Hello drivers! Let’s pretend you have three doughnuts right in front of you for our discussion of upsizing wheels and tires. Hey, don’t eat them now – you’re going to need them later.
Many drivers want to accessorize their car and make it theirs. One of the easiest ways to get a custom look is to get some custom wheels. There are thousands of wheel designs out there to get you the look you want. And for many, that look includes bigger wheels. It used to be that vehicles came from the factory with 15 or 16 inch wheels. Now 16, 17 and even 18 inchers are standard. And the factories are offering optional wheel packages up to 20 inches or more.
So let’s talk about what drivers should consider when they want to upsize their wheels. It’s not exactly a do it yourself project, so you need to know a thing or two before you get started. The most important term to know is rolling diameter. The rolling diameter is simply the overall height of your tire. Unless you want to modify your suspension, you’ll want to keep your rolling diameter the same when you upsize your wheels in Albuquerque.
Let’s think about those three golden doughnuts in front of you. They’re all about the same size. So if we pretend they’re tires, they would have the same rolling diameter. The doughnut hole is the size of the wheel. Now pretend we’ve made the hole bigger on some. That’s like having a bigger wheel – but the rolling diameter is the same.
It’s important to keep the rolling diameter the same for several reasons. First of all, if the tire is bigger, it might not fit in the wheel well. Next the speedometer, odometer and anti-lock brake system are all calibrated for the factory rolling diameter. In order for your anti-lock brakes to work properly, the rolling diameter must stay within 3% of the factory recommendation. If you ignore that, you run the risk that your anti-lock brakes won’t work properly. Some vehicles today have electronically controlled suspension that will be negatively affected by changing the rolling diameter.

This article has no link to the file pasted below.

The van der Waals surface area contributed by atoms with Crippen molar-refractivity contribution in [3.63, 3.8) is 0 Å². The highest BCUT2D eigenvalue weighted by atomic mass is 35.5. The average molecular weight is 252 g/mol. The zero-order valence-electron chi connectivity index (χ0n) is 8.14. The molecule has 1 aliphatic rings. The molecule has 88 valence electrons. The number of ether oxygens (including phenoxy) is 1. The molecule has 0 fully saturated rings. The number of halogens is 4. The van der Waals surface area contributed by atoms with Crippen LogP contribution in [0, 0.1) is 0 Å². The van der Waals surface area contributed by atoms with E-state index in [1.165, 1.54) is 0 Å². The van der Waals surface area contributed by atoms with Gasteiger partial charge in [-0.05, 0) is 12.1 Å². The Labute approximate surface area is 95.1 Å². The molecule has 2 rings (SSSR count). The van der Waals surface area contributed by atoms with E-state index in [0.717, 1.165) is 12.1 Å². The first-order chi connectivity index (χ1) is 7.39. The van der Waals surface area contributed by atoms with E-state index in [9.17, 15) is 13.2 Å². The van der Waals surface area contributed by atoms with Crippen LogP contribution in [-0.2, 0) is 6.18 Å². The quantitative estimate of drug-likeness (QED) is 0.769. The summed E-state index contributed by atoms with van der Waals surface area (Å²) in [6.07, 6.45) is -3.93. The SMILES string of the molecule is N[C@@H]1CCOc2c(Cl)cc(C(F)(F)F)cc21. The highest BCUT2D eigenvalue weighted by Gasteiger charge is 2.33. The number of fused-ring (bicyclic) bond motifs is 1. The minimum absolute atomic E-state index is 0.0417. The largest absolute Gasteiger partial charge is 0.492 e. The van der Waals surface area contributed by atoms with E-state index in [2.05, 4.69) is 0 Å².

Let’s think about the doughnuts again. You see, as the size of the wheel gets bigger, the sidewall gets shorter. The tire holds less air, so the sidewalls are made stiffer to compensate. Low profile tires from top manufacturers use special compounds that give the sidewall the strength it needs without compromising ride quality. As you increase your wheel size, you’ll typically get a slightly wider tire. This means that you have a larger contact patch. The contact patch is part of the tire that contacts the road. Because there’s more rubber on the road, the vehicle will handle better. And braking distances will be shorter. A lot of drivers with trucks or SUV’s love the extra control.
You do have to watch out that the contact patch isn’t so big that the tires rub in turns or over bumps. What we’re talking about here is fitment. Your friendly and knowledgeable service advisor at Christian’s Automotive can help you get this right. He’ll install your new wheels, add spacers if needed to make sure your brakes fit inside your new wheels and get you rolling.
Give us a call.